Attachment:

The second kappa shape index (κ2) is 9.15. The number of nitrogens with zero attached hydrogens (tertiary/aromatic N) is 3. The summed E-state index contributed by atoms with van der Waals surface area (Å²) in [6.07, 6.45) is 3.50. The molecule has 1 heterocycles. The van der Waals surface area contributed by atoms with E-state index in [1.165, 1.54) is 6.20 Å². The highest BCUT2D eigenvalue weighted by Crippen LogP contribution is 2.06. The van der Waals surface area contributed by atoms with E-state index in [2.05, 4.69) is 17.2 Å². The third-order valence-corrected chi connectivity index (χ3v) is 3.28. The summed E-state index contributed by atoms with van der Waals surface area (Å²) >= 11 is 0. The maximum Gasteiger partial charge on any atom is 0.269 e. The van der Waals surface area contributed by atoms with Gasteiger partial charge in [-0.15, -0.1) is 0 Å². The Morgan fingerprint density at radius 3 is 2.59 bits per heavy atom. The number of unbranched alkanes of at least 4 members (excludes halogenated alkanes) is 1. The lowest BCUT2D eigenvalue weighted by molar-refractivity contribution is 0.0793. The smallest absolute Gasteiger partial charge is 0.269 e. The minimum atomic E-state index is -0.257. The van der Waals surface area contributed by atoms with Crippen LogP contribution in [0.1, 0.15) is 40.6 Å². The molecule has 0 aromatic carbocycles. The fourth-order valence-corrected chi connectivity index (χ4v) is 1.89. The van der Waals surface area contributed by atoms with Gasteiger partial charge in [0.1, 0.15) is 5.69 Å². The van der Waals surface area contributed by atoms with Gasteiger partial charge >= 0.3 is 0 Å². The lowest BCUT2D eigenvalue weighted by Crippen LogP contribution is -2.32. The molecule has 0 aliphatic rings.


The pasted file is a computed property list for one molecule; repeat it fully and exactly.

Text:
The second kappa shape index (κ2) is 9.15. The number of nitrogens with zero attached hydrogens (tertiary/aromatic N) is 3. The summed E-state index contributed by atoms with van der Waals surface area (Å²) in [6.07, 6.45) is 3.50. The molecule has 1 heterocycles. The van der Waals surface area contributed by atoms with E-state index in [1.165, 1.54) is 6.20 Å². The highest BCUT2D eigenvalue weighted by Crippen LogP contribution is 2.06. The van der Waals surface area contributed by atoms with E-state index in [2.05, 4.69) is 17.2 Å². The third-order valence-corrected chi connectivity index (χ3v) is 3.28. The summed E-state index contributed by atoms with van der Waals surface area (Å²) >= 11 is 0. The maximum Gasteiger partial charge on any atom is 0.269 e. The van der Waals surface area contributed by atoms with Gasteiger partial charge in [-0.15, -0.1) is 0 Å². The Morgan fingerprint density at radius 3 is 2.59 bits per heavy atom. The number of unbranched alkanes of at least 4 members (excludes halogenated alkanes) is 1. The lowest BCUT2D eigenvalue weighted by molar-refractivity contribution is 0.0793. The smallest absolute Gasteiger partial charge is 0.269 e. The minimum atomic E-state index is -0.257. The van der Waals surface area contributed by atoms with Crippen LogP contribution in [0.1, 0.15) is 40.6 Å². The molecule has 0 aromatic carbocycles. The fourth-order valence-corrected chi connectivity index (χ4v) is 1.89. The van der Waals surface area contributed by atoms with Gasteiger partial charge in [0.1, 0.15) is 5.69 Å². The van der Waals surface area contributed by atoms with Gasteiger partial charge >= 0.3 is 0 Å². The lowest BCUT2D eigenvalue weighted by Crippen LogP contribution is -2.32. The molecule has 0 aliphatic rings.